Considering Hillary Clinton on International Women’s Day 2016
It was said that Ginger Rogers had to do everything that Fred Astaire did, but backwards and in high heels.
President Obama, reminiscing about his bruising campaign for the Democratic Party 2008 presidential nomination against Hillary Clinton, recently said the same thing of her, noting that she had to get up earlier on the relentless trail with its punishing schedule to get her hair and makeup done, something he didn’t have to worry about.
It was a long way from “You’re likeable enough, Hillary,” his infamously patronizing comment during that election, said while looking down and writing a note, when Clinton’s “likeability,” a constant Achilles heel in decades of polling and focus groups, was put to her by the debate moderator.
On the same stage, the soon to be disgraced Senator, John Edwards, also agreed that Clinton was likeable enough, but made it clear he did not find the jacket she was wearing that night likeable at all. No questions were asked or comments made about whether the male candidates were likable or what they were wearing.
Clinton was used to this. In her journey from Valedictorian, to lawyer, to political spouse, to Senator, to Presidential candidate, Clinton had been witheringly criticized for her hair-dos, her hair bands, her pantsuits, her cleavage, her voice and the tone of it — basically for all the “female “ things.
This is probably why in that ’08 campaign Clinton chose to hold the gender card, running as Commander-In-Chief, except for tearful breakdown at a pivotal point in New Hampshire that stalled Obama’s momentum for a time.
This year, in her second bid for the Democratic Presidential nomination, which she looks sure to lock up, Clinton is running against Senator Bernie Sanders who effectively neutralizes the ageism problem, though last time around she was of course criticized for looking old.
This still leaves her holding the gender bag.
And she is going there, running as Grandmother-in-Chief, with a pledge to Make America Whole Again.
With a long history of championing feminism — from using her maiden name as the First Lady of Arkansas until it became political kryptonite to do so, to stating “Womens’ Rights are Human Rights” while in China as First Lady of the United States — isn’t it ironic that perhaps the most feminist thing for her to do at this point in her trajectory is to double down on being female?
During her husband’s 1992 campaign for President, she said, “I am not some little Tammy Wynette standing by my man and baking cookies.”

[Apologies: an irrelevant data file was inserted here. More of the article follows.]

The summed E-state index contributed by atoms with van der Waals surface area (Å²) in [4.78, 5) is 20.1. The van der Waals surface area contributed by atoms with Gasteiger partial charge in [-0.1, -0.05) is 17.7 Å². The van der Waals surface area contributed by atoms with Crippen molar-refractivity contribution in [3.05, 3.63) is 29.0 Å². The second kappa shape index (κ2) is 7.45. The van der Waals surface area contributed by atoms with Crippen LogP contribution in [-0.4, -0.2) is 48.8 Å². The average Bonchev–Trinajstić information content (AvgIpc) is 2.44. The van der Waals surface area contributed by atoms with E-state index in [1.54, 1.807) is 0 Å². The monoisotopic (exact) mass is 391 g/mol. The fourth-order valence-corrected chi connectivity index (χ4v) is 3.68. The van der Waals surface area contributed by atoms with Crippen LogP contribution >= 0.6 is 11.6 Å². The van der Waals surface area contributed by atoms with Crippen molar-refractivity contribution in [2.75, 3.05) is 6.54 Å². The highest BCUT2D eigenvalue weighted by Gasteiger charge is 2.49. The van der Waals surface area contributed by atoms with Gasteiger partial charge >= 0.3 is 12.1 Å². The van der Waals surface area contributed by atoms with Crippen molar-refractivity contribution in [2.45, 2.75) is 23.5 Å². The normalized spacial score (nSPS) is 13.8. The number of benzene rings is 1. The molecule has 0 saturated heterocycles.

Of course, a backlash ensued from offended women who worked in the home.
A factor was President Clinton’s “bimbo eruptions” — in itself, a sexist characterization of the women involved — which continued to make news culminating in the Monica Lewinsky scandal. That Clinton was known to be in the “war room” that discredited the women, some of whom were her husband’s staffers and who have claimed to be coerced and that she stayed with him after the Lewinsky matter has made her a complicated figure to other women, especially younger ones who grew up in a culture that takes harassment, especially in the workplace, more seriously now than then.
In fact, younger women have a complicated relationship with feminism, with many eschewing the word and figuring the battles, such as they were, have been won despite scads of evidence to the contrary on a range of issues such as equal pay for equal work to honour killings.
Few would understand the tribalism inherent in Clinton surrogate, former Secretary of State Madeline Albright’s statement on the 2016 campaign trail that “there is a special place in hell for women who do not help other women.” And indeed a backlash ensued.
Clinton’s other Achilles heel has been her perceived dishonesty — the investigation into her emails is a self –inflicted wound that does not help – and her so called inauthenticity — perhaps because she lacks her husband’s easy charm or Obama’s soaring charisma. But who does? She has characterized the problem as “people wondering if she is in it for herself,” rather to serve and help others.
How dare a woman have ambition and pursue power to better bend the world to her view. She must mask it and be a supplicant while doing so. Another thing, like wearing heels, that Sanders, Trump, Cruz, Rubio and Kasich will not have to navigate as the political circus rolls on.
The speech Clinton gave in ’08 when she finally conceded to Obama, who had received fewer votes but more delegates before heading to the Democratic convention, was the only one of hers that came close to one of his barn burners.
“Although we weren’t able to shatter that highest, hardest glass ceiling this time, thanks to you, it’s got about 18 million cracks in it,” she orated. “And the light is shining through like never before, filling us all with hope and the sure knowledge that the path will be a little easier next time.”
She went on to support Obama in the general election and to serve as his Secretary of State. That last role makes her among the most qualified people in the history of America to ever run for the nation’s highest office.
The American President holds the most powerful position in the world. No woman has ever held it, despite the fact that women have held the most powerful positions in their countries in India, Pakistan, Canada, Iceland, Liberia, England, Australia and Germany to name a few.
Which is why on International Women’s Day, we should all have the chant of Run Hillary Run in our hearts. For as she said back during that ‘08 concession speech, “As we gather here today, the 50th woman to leave this earth is orbiting overhead. If we can blast 50 women into space, we will someday launch a woman into The White House.”
And that woman will never speak about the size of her hands.